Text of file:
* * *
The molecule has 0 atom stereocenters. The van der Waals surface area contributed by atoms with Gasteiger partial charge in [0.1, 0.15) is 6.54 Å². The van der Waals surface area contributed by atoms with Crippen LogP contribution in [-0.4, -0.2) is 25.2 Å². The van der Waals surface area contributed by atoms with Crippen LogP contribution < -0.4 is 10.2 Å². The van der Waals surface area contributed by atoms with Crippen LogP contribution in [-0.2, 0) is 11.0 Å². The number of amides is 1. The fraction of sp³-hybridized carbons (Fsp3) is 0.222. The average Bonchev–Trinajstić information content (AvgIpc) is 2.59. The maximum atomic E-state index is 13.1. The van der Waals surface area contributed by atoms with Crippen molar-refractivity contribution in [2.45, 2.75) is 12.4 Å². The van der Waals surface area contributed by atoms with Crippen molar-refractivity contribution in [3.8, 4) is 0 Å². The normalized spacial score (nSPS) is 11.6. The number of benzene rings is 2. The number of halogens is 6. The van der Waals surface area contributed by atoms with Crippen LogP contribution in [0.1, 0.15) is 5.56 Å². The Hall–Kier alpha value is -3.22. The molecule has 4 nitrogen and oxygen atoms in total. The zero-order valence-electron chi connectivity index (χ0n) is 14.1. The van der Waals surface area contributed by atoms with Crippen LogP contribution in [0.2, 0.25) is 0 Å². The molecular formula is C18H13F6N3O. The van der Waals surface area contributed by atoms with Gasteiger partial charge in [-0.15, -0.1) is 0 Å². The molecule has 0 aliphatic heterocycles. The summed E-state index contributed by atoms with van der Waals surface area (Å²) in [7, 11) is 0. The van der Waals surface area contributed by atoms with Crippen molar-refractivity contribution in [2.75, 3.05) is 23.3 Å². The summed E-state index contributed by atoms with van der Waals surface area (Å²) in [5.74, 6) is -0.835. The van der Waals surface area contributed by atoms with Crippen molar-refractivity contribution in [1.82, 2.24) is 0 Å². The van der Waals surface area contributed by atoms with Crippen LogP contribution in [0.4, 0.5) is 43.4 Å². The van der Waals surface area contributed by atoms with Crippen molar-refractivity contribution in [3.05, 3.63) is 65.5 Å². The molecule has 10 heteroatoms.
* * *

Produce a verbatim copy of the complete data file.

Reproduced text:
The molecule has 0 atom stereocenters. The van der Waals surface area contributed by atoms with Gasteiger partial charge in [0.1, 0.15) is 6.54 Å². The van der Waals surface area contributed by atoms with Crippen LogP contribution in [-0.4, -0.2) is 25.2 Å². The van der Waals surface area contributed by atoms with Crippen LogP contribution < -0.4 is 10.2 Å². The van der Waals surface area contributed by atoms with Crippen LogP contribution in [-0.2, 0) is 11.0 Å². The number of amides is 1. The fraction of sp³-hybridized carbons (Fsp3) is 0.222. The average Bonchev–Trinajstić information content (AvgIpc) is 2.59. The maximum atomic E-state index is 13.1. The van der Waals surface area contributed by atoms with Crippen molar-refractivity contribution in [2.45, 2.75) is 12.4 Å². The van der Waals surface area contributed by atoms with Crippen molar-refractivity contribution in [3.8, 4) is 0 Å². The normalized spacial score (nSPS) is 11.6. The number of benzene rings is 2. The number of halogens is 6. The van der Waals surface area contributed by atoms with Crippen LogP contribution in [0.1, 0.15) is 5.56 Å². The Hall–Kier alpha value is -3.22. The molecule has 4 nitrogen and oxygen atoms in total. The zero-order valence-electron chi connectivity index (χ0n) is 14.1. The van der Waals surface area contributed by atoms with Crippen LogP contribution in [0.2, 0.25) is 0 Å². The molecular formula is C18H13F6N3O. The van der Waals surface area contributed by atoms with Gasteiger partial charge in [-0.15, -0.1) is 0 Å². The molecule has 0 aliphatic heterocycles. The summed E-state index contributed by atoms with van der Waals surface area (Å²) in [7, 11) is 0. The van der Waals surface area contributed by atoms with Crippen molar-refractivity contribution in [2.75, 3.05) is 23.3 Å². The summed E-state index contributed by atoms with van der Waals surface area (Å²) in [5.74, 6) is -0.835. The van der Waals surface area contributed by atoms with Crippen molar-refractivity contribution in [1.82, 2.24) is 0 Å². The van der Waals surface area contributed by atoms with Crippen LogP contribution in [0.4, 0.5) is 43.4 Å². The van der Waals surface area contributed by atoms with Crippen molar-refractivity contribution in [3.05, 3.63) is 65.5 Å². The molecule has 10 heteroatoms.